Free Essay

Commute to Nowhere

In: Social Issues

Submitted By manishmry
Words 8257
Pages 34
Commute to Nowhere
By Jonathan Mahler Published: April 13, 2003

In the forest of khaki, heather gray and chambray that is the Gap's store on Fifth Avenue and 54th Street, the 6-foot-4-inch Jeff Einstein is a walking, talking redwood. The instant a potential customer breaches the invisible border of his department, he approaches to offer assistance. ''Too bad I'm not selling cars,'' he jokes with one pear-shaped man after setting him up with a pair of khakis -- 40-inch waist, cuffs, pleats -- in less than 15 seconds. There's something self-conscious about Jeff's act, as if he's trying to prove to himself that he's comfortable with his job. Or maybe it's that he's overcompensating for having been a bit slow to tell me about it a few weeks earlier. (''I'm working in retail now,'' he had said cryptically.) Either explanation makes sense. Jeff is not your typical Gap salesman. When his shift ends, we relocate to a nearby bar, and Jeff tells me the story of landing the job. The Gap was gearing up for the Christmas onslaught near the end of last year, and he was summoned for a group interview. ''There were about 20 people in the room,'' Jeff recalls, ''and each one of us had to introduce ourselves and talk about our most recent position. There was a cashier from McDonald's, a woman who had worked at Baby Gap, a ticket collector from Loews, a gift wrapper from Barnes & Noble. Then it came to me. I said I used to be an executive vice president and a director of interactive marketing for Rapp Digital, a digital media company with 300 employees and a P. and L. of $40 million.'' Jeff, who is 50, lost his job at Rapp Digital almost two years ago, making him one of 21,000 computer-industry professionals in New York City to have been let go since the end of 2000. In percentage terms the numbers are even starker. Between December 2000 and January 2003, the industry slashed 41 percent of its positions. While the recession of the early 90's took a heavy toll on white-collar workers, this one seems to have institutionalized the phenomenon. Advanced degrees, no matter how prestigious, offer little protection. The economy is grim nationwide, but the picture in New York City is especially bleak. Since the end of 2000, the media-and-communications sector has cut 15 percent of its jobs, telecommunications 27 percent, advertising 25 percent. Eighteen percent of jobs on Wall Street have been slashed, and firms continue to lay people off. Given the delirium with which most high-tech jobs were first created, there's no reason to believe that many of them -- and the jobs in other sectors that they generated -- will come back anytime soon. By the numbers, women have been hit as hard as men, but white-collar men tend to experience unemployment differently, organizational psychologists say. For most women, survival trumps ego; they simply adapt and find some job. For men, grappling with joblessness inevitably entails surrendering an idea of who they are -- or who others thought they were.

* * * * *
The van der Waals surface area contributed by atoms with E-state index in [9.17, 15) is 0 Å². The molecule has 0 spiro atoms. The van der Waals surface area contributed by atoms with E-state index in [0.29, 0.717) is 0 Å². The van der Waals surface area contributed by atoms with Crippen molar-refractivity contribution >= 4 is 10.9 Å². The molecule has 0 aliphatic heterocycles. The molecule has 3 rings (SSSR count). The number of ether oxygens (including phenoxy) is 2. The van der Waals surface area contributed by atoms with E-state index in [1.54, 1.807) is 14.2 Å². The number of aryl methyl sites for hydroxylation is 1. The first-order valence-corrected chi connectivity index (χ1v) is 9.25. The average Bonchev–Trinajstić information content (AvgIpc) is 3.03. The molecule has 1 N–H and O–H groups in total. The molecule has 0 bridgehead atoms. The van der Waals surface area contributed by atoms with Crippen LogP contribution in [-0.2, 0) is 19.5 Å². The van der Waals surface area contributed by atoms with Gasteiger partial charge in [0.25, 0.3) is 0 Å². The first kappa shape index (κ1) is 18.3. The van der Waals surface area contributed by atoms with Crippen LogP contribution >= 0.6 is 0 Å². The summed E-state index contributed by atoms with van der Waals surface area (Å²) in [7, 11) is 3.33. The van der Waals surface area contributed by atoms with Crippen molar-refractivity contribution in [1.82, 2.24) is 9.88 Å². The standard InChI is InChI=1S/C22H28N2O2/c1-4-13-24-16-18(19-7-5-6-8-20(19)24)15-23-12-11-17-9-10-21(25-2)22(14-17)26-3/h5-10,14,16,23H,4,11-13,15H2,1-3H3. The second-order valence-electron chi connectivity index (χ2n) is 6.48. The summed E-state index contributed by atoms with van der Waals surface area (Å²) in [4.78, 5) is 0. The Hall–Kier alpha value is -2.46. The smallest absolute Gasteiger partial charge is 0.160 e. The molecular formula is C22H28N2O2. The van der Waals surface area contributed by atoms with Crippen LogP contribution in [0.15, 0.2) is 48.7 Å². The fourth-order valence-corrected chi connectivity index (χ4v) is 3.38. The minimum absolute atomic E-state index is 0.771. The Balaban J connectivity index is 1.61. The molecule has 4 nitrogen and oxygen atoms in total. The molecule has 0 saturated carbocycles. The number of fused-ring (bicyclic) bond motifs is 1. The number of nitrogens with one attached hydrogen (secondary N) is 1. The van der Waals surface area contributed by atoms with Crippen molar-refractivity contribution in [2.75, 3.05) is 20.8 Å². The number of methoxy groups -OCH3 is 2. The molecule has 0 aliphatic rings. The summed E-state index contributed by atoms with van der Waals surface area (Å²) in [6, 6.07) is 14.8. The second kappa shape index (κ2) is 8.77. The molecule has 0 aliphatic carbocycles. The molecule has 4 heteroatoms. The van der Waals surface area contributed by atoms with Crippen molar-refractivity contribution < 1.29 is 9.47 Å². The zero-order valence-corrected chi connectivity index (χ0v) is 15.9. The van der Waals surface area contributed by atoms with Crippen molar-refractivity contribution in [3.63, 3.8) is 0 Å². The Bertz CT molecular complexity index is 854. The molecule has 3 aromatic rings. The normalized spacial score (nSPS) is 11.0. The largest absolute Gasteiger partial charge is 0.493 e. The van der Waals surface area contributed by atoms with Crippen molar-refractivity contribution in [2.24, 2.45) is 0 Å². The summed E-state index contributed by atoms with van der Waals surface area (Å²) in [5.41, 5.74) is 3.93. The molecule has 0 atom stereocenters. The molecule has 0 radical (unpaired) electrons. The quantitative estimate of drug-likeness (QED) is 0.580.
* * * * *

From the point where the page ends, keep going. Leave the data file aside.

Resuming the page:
A couple of weeks after we met at the Gap, Jeff Einstein is in the kitchen making chicken cacciatore as his wife, Mara, and I chat in the living room of their $2,200-a-month two-bedroom apartment in Forest Hills, Queens. She's a sturdy-looking, attractive woman, with chin-length curly blond hair and high, wide cheekbones. When she first met Jeff in 1997, Mara tells me, he was living in the East Village and seamlessly moving from one job to the next. Companies would hire him to dream up and put in effect initiatives that would entice investors -- and then cut him and his high salary loose to appease those investors. There was always another high-paying position waiting. Whenever he switched jobs, a press release would go out; inevitably, his name would be prefaced by three words: ''interactive industry pioneer.'' Jeff discovered his passion for computers relatively late in life; until then, he was always something of an underachiever. He grew up near San Francisco in the 1960's and never graduated from college, opting to move to Israel instead. After several years there, he returned to the United States and knocked around from job to job for a while. In 1983, at the age of 31, he found himself working at an ad agency in New York. One day, out of boredom mostly, Jeff picked up a computer manual and started reading. He found it incomprehensible. A few weeks later, he pitched a series of books to Harcourt that would be called Einstein's Computer Guides -- one of the first how-to books for personal computers. The publisher had only one question for him: Is your name really Einstein? He got the deal and flew out to California to pick up a free demo from Apple. While he was there, he went skiing in Lake Tahoe with a few of Apple's founders. For the next 15 years, Jeff had the rare experience of being exactly the right person for the right time. After his computer guides were published, he was hired to install a PC network in American Airlines' club lounges that would offer financial information and e-commerce (though the term did not yet exist) to business travelers. He quickly realized that the network's real value was as an advertising vehicle and founded, with Jay Sandom, what industry experts consider the first interactive ad agency, Einstein & Sandom Inc. Jeff was already an Internet crusader when the recession hit in the early 90's. He was convinced that as soon as the rain stopped and the sun broke through the clouds, a new industry would flower. He was, of course, correct. And so by the time Jeff met Mara, in 1997, he was a wizened rock star, the Mick Jagger of digital media. Mara remembers going with him to an ''industry event'' -- those bygone giddy get-togethers of Internet evangelists -- and bumping into an old friend. Her friend asked what Mara was doing there. ''When I told him I was with Jeff Einstein,'' Mara recalls, ''he couldn't believe it.'' They were married in 1998. Mara had an M.B.A. and was working in marketing at NBC. She also enrolled in a Ph.D. program in media studies at New York University and later quit her job to write her dissertation. Soon after, when she became pregnant, Jeff figured it was time to settle